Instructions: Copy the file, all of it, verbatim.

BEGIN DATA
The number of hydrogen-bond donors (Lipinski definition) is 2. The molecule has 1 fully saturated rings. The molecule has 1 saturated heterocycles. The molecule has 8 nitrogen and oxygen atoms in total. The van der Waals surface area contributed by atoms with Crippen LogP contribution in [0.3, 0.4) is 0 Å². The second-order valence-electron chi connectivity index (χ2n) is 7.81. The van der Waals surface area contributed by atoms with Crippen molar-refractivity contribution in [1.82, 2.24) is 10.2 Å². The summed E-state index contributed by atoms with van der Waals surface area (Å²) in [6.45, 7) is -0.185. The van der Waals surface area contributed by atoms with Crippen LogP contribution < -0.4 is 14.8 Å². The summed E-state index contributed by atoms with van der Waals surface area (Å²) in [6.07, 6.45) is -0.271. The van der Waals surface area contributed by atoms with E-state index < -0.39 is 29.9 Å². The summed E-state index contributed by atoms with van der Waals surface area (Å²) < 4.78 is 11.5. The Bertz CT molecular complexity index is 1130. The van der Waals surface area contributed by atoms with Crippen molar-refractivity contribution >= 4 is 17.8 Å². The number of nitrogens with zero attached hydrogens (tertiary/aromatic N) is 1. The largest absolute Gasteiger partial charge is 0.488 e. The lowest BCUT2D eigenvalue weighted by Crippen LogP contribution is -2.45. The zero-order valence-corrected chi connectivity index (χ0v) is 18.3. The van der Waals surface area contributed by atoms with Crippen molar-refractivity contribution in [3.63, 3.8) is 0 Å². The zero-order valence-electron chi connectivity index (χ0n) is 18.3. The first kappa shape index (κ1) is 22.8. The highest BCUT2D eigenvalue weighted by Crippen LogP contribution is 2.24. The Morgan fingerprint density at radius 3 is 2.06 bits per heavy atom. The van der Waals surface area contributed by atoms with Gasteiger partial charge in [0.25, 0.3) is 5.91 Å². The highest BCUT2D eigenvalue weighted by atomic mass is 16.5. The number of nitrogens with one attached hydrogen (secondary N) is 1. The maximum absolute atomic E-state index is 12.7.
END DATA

The number of hydrogen-bond donors (Lipinski definition) is 2. The molecule has 1 fully saturated rings. The molecule has 1 saturated heterocycles. The molecule has 8 nitrogen and oxygen atoms in total. The van der Waals surface area contributed by atoms with Crippen LogP contribution in [0.3, 0.4) is 0 Å². The second-order valence-electron chi connectivity index (χ2n) is 7.81. The van der Waals surface area contributed by atoms with Crippen molar-refractivity contribution in [1.82, 2.24) is 10.2 Å². The summed E-state index contributed by atoms with van der Waals surface area (Å²) in [6.45, 7) is -0.185. The van der Waals surface area contributed by atoms with Crippen LogP contribution < -0.4 is 14.8 Å². The summed E-state index contributed by atoms with van der Waals surface area (Å²) in [6.07, 6.45) is -0.271. The van der Waals surface area contributed by atoms with E-state index < -0.39 is 29.9 Å². The summed E-state index contributed by atoms with van der Waals surface area (Å²) < 4.78 is 11.5. The Bertz CT molecular complexity index is 1130. The van der Waals surface area contributed by atoms with Crippen molar-refractivity contribution >= 4 is 17.8 Å². The number of nitrogens with zero attached hydrogens (tertiary/aromatic N) is 1. The largest absolute Gasteiger partial charge is 0.488 e. The lowest BCUT2D eigenvalue weighted by Crippen LogP contribution is -2.45. The zero-order valence-corrected chi connectivity index (χ0v) is 18.3. The van der Waals surface area contributed by atoms with Crippen molar-refractivity contribution in [3.63, 3.8) is 0 Å². The zero-order valence-electron chi connectivity index (χ0n) is 18.3. The first kappa shape index (κ1) is 22.8. The highest BCUT2D eigenvalue weighted by Crippen LogP contribution is 2.24. The Morgan fingerprint density at radius 3 is 2.06 bits per heavy atom. The van der Waals surface area contributed by atoms with Gasteiger partial charge in [0.25, 0.3) is 5.91 Å². The highest BCUT2D eigenvalue weighted by atomic mass is 16.5. The number of nitrogens with one attached hydrogen (secondary N) is 1. The maximum absolute atomic E-state index is 12.7.